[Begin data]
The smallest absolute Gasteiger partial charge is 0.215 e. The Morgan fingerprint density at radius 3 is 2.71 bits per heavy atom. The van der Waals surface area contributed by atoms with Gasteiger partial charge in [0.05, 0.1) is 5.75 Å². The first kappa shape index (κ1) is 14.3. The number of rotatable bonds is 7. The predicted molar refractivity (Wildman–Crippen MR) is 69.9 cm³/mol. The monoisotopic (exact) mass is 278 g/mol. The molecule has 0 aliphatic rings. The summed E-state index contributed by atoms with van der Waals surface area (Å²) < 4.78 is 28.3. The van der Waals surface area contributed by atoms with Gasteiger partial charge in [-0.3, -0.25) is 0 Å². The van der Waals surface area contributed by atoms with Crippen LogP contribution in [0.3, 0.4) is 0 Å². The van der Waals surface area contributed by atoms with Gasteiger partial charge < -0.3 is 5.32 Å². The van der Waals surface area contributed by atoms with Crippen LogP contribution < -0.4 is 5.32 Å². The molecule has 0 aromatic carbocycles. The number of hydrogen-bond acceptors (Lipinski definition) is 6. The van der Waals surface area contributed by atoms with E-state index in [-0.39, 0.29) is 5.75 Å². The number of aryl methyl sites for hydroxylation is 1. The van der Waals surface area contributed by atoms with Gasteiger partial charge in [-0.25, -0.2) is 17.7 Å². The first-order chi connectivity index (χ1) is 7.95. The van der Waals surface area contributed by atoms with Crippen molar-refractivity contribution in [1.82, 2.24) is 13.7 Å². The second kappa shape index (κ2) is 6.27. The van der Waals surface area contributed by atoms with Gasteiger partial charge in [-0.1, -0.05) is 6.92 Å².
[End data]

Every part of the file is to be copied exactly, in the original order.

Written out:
The smallest absolute Gasteiger partial charge is 0.215 e. The Morgan fingerprint density at radius 3 is 2.71 bits per heavy atom. The van der Waals surface area contributed by atoms with Gasteiger partial charge in [0.05, 0.1) is 5.75 Å². The first kappa shape index (κ1) is 14.3. The number of rotatable bonds is 7. The predicted molar refractivity (Wildman–Crippen MR) is 69.9 cm³/mol. The monoisotopic (exact) mass is 278 g/mol. The molecule has 0 aliphatic rings. The summed E-state index contributed by atoms with van der Waals surface area (Å²) < 4.78 is 28.3. The van der Waals surface area contributed by atoms with Gasteiger partial charge in [-0.3, -0.25) is 0 Å². The van der Waals surface area contributed by atoms with Crippen LogP contribution in [0.3, 0.4) is 0 Å². The van der Waals surface area contributed by atoms with Gasteiger partial charge < -0.3 is 5.32 Å². The van der Waals surface area contributed by atoms with Crippen LogP contribution < -0.4 is 5.32 Å². The molecule has 0 aromatic carbocycles. The number of hydrogen-bond acceptors (Lipinski definition) is 6. The van der Waals surface area contributed by atoms with E-state index in [-0.39, 0.29) is 5.75 Å². The number of aryl methyl sites for hydroxylation is 1. The van der Waals surface area contributed by atoms with Gasteiger partial charge in [-0.25, -0.2) is 17.7 Å². The first-order chi connectivity index (χ1) is 7.95. The van der Waals surface area contributed by atoms with Crippen molar-refractivity contribution in [1.82, 2.24) is 13.7 Å². The second kappa shape index (κ2) is 6.27. The van der Waals surface area contributed by atoms with Gasteiger partial charge in [-0.1, -0.05) is 6.92 Å².